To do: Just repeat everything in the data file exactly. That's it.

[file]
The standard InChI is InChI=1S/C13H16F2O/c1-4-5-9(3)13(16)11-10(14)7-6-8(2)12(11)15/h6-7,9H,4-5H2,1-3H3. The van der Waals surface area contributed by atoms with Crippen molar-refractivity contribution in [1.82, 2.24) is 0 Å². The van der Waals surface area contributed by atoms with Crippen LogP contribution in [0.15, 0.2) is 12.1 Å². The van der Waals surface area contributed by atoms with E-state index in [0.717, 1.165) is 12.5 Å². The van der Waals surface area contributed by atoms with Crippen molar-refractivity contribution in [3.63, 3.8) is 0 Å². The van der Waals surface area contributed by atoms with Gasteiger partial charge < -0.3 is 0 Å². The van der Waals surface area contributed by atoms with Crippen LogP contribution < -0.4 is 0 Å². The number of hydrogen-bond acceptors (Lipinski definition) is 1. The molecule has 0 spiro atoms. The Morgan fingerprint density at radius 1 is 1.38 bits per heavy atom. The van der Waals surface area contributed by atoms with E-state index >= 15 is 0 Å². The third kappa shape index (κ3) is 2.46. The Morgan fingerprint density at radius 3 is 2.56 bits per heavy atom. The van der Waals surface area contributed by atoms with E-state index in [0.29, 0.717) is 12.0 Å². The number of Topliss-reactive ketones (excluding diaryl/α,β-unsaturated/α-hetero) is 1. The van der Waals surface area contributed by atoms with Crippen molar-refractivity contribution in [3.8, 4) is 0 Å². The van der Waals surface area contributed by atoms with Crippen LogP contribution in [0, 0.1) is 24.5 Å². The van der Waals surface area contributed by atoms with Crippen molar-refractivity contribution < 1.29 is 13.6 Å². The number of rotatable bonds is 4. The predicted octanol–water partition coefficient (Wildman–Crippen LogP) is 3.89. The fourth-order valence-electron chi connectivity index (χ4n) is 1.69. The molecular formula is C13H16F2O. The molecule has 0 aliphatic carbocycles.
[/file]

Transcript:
The standard InChI is InChI=1S/C13H16F2O/c1-4-5-9(3)13(16)11-10(14)7-6-8(2)12(11)15/h6-7,9H,4-5H2,1-3H3. The van der Waals surface area contributed by atoms with Crippen molar-refractivity contribution in [1.82, 2.24) is 0 Å². The van der Waals surface area contributed by atoms with Crippen LogP contribution in [0.15, 0.2) is 12.1 Å². The van der Waals surface area contributed by atoms with E-state index in [0.717, 1.165) is 12.5 Å². The van der Waals surface area contributed by atoms with Crippen molar-refractivity contribution in [3.63, 3.8) is 0 Å². The van der Waals surface area contributed by atoms with Gasteiger partial charge < -0.3 is 0 Å². The van der Waals surface area contributed by atoms with Crippen LogP contribution < -0.4 is 0 Å². The number of hydrogen-bond acceptors (Lipinski definition) is 1. The molecule has 0 spiro atoms. The Morgan fingerprint density at radius 1 is 1.38 bits per heavy atom. The van der Waals surface area contributed by atoms with E-state index >= 15 is 0 Å². The third kappa shape index (κ3) is 2.46. The Morgan fingerprint density at radius 3 is 2.56 bits per heavy atom. The van der Waals surface area contributed by atoms with E-state index in [0.29, 0.717) is 12.0 Å². The number of Topliss-reactive ketones (excluding diaryl/α,β-unsaturated/α-hetero) is 1. The van der Waals surface area contributed by atoms with Crippen molar-refractivity contribution in [3.8, 4) is 0 Å². The van der Waals surface area contributed by atoms with Crippen LogP contribution in [0, 0.1) is 24.5 Å². The van der Waals surface area contributed by atoms with Crippen molar-refractivity contribution < 1.29 is 13.6 Å². The number of rotatable bonds is 4. The predicted octanol–water partition coefficient (Wildman–Crippen LogP) is 3.89. The fourth-order valence-electron chi connectivity index (χ4n) is 1.69. The molecular formula is C13H16F2O. The molecule has 0 aliphatic carbocycles.